Tuesday, December 28, 2004

The Stupid and the Doomed

I'm still sometimes astounded by the behavior of people at crime-scenes. From the inner city ghetto to the upscale gated-community, the sudden appearance of emergency vehicles are often cause for instant fellowship, no matter what brought the flashing lights there in the first place. Be it a simple drug bust or a triple homicide - the immediate area comes alive with macabre excitement. A swarm of citizenry gather at the perimeter, as people who might not normally talk to each other trade whispers over sudden trouble. It's simply human nature to stop and gawk. Hell, it's what I do for a living.

But in neighborhoods where crime and tragedy occur more frequently, the assembled masses just outside the crime tape can be downright freaky. I was reminded of this the other week when I spent a couple of hours at a rural trailer park south of Burlington, just hours after a disabled woman burned to death in her modest mobile home.

It happened around three in the morning but my reporter and I didn¹t roll up on scene until nine a.m. The fire was well out by then but the charred remnants of the run-down trailer still hissed and simmered in the distance. Sweaty firemen in turn-out gear milled about and talked shop with a crew-cut fellow from the SBI Arson Team. A dozen neighbors clustered and preened at the far end of the hastily-strung black and yellow tape.

"This should be easy", Erik the reporter said - and without a word we got out of brightly-logo'ed Ford Explorer. As we unpacked our gear we continued our idle office gossip from the ride over, but as we turned to walk toward the trailer and crowd, we both quieted and took on far flatter expressions. Unsaid, yet understood - it was simply the decent way to act around victims of tragedy. Of course, different reporters take different approaches to this kind of thing, from the wide-eyed drama queen to the over-empathizing advocate to squinty seen-it-all cynic. Lucky for me, Erik was a pro. His casual stride and 'just-the facts' demeanor told me we'd be able to handle the whole thing with calm and dignity and still be hitting the Chinese buffet by noon.

As we neared the scene, a rumpled newspaper photographer whom I'd never met approached. Jostling his many lenses, he looked up with a knowing smirk.

"Careful, fellas. They ALL wanna be on Tay-Vay..." Over my shoulder I could hear him chuckling - then suddenly a shout from ahead...

"Yo! News crew in the hizzle Fo' SHIZZLE! Ova here dawg, I tell you wha'chu wanna know!"

Several of the neighbors motioned wildly at us, the largest one waving with both hands. Erik rolled his eyes before turning to walk toward them. Meanwhile, I stopped to shoot the twisted metal that someone recently called home. Through my viewfinder I scanned and recorded eight second shots - a wide perspective of the trailer and yard - a medium shot of the blackened door, a tight shot of a charred flower pot sitting on the front step. Nothing brilliant, just the perfunctory angles destined to become file footage one day. Walking to the far side of the lot, I perched on my tripod and zoomed in on the crowd. Erik was talking to the big one so I cropped him out of the picture and centered on a young woman in a Stone Cold Steve Austin t-shirt. Sucking on a cigarette for all it was worth she quickly spotted me and threw what looked like a gang-sign at me. So much for grief stricken neighbor shot, I thought as I stopped recording.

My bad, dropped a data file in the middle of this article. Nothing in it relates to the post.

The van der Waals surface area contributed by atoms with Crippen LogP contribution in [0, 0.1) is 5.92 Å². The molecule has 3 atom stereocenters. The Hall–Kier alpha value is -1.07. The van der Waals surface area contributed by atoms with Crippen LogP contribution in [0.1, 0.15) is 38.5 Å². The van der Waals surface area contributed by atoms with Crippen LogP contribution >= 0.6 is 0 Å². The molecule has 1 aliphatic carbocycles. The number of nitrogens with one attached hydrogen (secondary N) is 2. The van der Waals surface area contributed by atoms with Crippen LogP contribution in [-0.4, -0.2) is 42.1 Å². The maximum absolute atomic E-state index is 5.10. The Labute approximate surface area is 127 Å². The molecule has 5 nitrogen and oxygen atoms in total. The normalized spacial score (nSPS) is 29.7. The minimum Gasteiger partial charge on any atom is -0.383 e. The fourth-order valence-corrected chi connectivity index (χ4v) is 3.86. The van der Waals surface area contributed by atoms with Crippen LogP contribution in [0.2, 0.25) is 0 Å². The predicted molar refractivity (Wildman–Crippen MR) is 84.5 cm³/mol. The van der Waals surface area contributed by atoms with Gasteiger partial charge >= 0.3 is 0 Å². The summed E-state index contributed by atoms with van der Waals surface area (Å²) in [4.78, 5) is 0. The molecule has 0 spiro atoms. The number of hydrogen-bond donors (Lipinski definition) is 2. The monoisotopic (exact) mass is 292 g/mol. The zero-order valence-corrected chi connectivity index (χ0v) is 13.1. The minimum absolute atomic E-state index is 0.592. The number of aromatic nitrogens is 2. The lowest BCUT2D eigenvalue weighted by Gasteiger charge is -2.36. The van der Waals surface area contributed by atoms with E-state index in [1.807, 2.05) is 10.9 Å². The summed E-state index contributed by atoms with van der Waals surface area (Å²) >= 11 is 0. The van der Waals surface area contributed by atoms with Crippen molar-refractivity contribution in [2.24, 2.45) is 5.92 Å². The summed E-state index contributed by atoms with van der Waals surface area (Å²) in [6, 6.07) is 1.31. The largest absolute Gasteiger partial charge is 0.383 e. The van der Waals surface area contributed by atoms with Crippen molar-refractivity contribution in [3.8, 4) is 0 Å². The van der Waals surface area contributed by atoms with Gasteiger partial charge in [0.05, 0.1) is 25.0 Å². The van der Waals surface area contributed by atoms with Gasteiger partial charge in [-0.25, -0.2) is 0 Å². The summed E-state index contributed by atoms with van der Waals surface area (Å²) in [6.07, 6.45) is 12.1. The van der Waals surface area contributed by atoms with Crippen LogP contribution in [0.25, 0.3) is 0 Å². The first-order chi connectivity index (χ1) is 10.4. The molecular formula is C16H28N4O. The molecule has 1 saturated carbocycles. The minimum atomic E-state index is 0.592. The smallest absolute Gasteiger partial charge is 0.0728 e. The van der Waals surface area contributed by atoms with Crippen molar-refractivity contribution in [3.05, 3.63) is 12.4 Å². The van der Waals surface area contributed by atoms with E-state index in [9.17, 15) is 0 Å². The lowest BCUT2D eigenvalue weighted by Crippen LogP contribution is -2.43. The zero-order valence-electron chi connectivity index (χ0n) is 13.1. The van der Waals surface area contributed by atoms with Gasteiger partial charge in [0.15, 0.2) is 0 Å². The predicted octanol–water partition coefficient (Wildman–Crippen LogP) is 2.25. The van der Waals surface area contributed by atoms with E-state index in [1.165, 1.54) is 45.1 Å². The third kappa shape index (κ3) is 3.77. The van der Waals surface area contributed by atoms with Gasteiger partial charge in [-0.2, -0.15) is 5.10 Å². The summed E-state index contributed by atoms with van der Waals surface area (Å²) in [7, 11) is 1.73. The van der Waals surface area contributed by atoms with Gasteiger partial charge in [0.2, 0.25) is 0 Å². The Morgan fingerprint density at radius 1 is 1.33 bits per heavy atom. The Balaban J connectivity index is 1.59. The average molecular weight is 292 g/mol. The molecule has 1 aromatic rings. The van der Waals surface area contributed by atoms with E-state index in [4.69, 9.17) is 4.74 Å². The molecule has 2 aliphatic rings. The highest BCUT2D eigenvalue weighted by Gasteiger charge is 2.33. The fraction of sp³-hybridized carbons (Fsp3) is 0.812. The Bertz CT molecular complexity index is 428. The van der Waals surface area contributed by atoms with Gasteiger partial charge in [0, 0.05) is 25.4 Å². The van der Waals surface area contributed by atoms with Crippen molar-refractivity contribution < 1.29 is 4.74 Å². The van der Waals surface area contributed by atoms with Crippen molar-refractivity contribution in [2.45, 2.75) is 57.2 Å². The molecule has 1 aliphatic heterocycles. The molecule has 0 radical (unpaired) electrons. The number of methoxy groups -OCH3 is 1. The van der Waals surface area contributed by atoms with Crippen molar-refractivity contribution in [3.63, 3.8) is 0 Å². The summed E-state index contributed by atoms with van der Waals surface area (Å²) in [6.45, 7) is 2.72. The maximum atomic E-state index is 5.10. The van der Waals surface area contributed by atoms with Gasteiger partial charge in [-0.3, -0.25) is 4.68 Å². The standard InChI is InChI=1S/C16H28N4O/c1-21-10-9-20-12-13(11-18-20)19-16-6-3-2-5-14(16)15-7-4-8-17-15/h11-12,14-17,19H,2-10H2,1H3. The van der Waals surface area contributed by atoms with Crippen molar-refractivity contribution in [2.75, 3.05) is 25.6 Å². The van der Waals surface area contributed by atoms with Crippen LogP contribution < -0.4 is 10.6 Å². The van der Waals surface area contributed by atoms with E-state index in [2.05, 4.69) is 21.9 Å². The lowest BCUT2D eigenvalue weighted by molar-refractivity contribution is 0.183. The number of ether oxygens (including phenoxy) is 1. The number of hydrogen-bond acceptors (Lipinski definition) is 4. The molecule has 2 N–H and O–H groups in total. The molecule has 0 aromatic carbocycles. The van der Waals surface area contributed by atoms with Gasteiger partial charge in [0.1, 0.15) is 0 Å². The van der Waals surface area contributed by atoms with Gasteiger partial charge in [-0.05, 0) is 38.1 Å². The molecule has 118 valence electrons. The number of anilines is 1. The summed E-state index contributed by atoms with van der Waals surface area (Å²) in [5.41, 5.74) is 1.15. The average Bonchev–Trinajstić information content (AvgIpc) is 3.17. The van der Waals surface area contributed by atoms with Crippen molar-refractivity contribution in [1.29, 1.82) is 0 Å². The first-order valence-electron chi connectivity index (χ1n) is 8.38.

Erik walked up, his dapper suit and sculpted hair looking out of place in the dusty trailer park yard. "Old lady, epileptic - they think she he had a seizure while smoking a cigarette. Two neighbors ran in to save her but they couldn¹t get to the back room. One of 'em was transported for smoke inhalation. Let's get some sound."

With that, I followed back to the crowd. The first choice was obvious; the massive young chap who dominated our view. Decked out in oversized sweat pants and too-tight Dale Earnhart Jr. t-shirt, he topped it all off with a healthy assortment of pawn-shop bling-bling around his neck. As I rolled tape, I saw he was furiously chewing on a drinking straw, the crumpled plastic tube bent every which-away inside his grinning mouth.

"Okay", said Erik when he saw that I was rolling. "what's your name?"

"They call me Biggie."

"Biggie? You got a last name, Biggie?"

"Biggie, just Biggie."

I looked up, wondering how long Erik would give this clown. As he asked Biggie to recount the events of the previous hours I stared at the one inch black and white screen inside my view piece, and silently debated whether his thousand yard junkie stare was real or not.

"..yeah I know Miss Alice. She get her check EVERY month. See her a lot walkin' to the mailbox or smoking on her back porch...Iz is gon' be on TV?"

"Probably", Eric dead-panned. "I understand you tried to go in to get her out?"

"Man, we tried - but it was too damn hot. Smoke pourin' out of ever where. Yo, what time's dis gon be on?"